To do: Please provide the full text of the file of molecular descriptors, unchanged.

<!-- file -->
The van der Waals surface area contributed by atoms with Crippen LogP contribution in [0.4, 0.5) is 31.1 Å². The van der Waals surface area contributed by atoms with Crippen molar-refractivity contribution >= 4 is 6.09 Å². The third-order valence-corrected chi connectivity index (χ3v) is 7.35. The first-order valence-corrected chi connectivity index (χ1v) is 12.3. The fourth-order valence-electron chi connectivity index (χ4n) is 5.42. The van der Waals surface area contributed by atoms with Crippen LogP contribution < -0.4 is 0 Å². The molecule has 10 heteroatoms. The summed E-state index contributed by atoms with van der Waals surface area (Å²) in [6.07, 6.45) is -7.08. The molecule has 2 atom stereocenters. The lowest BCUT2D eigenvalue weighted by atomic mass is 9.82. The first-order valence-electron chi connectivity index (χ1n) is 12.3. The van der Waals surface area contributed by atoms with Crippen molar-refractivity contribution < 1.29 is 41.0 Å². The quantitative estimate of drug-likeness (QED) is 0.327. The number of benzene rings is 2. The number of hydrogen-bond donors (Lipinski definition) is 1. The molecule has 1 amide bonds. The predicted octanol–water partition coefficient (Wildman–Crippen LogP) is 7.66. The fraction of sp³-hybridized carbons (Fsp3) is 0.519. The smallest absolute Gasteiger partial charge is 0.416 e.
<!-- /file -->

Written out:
The van der Waals surface area contributed by atoms with Crippen LogP contribution in [0.4, 0.5) is 31.1 Å². The van der Waals surface area contributed by atoms with Crippen molar-refractivity contribution >= 4 is 6.09 Å². The third-order valence-corrected chi connectivity index (χ3v) is 7.35. The first-order valence-corrected chi connectivity index (χ1v) is 12.3. The fourth-order valence-electron chi connectivity index (χ4n) is 5.42. The van der Waals surface area contributed by atoms with Crippen LogP contribution < -0.4 is 0 Å². The molecule has 10 heteroatoms. The summed E-state index contributed by atoms with van der Waals surface area (Å²) in [6.07, 6.45) is -7.08. The molecule has 2 atom stereocenters. The lowest BCUT2D eigenvalue weighted by atomic mass is 9.82. The first-order valence-electron chi connectivity index (χ1n) is 12.3. The van der Waals surface area contributed by atoms with Crippen molar-refractivity contribution < 1.29 is 41.0 Å². The quantitative estimate of drug-likeness (QED) is 0.327. The number of benzene rings is 2. The number of hydrogen-bond donors (Lipinski definition) is 1. The molecule has 1 amide bonds. The predicted octanol–water partition coefficient (Wildman–Crippen LogP) is 7.66. The fraction of sp³-hybridized carbons (Fsp3) is 0.519. The smallest absolute Gasteiger partial charge is 0.416 e.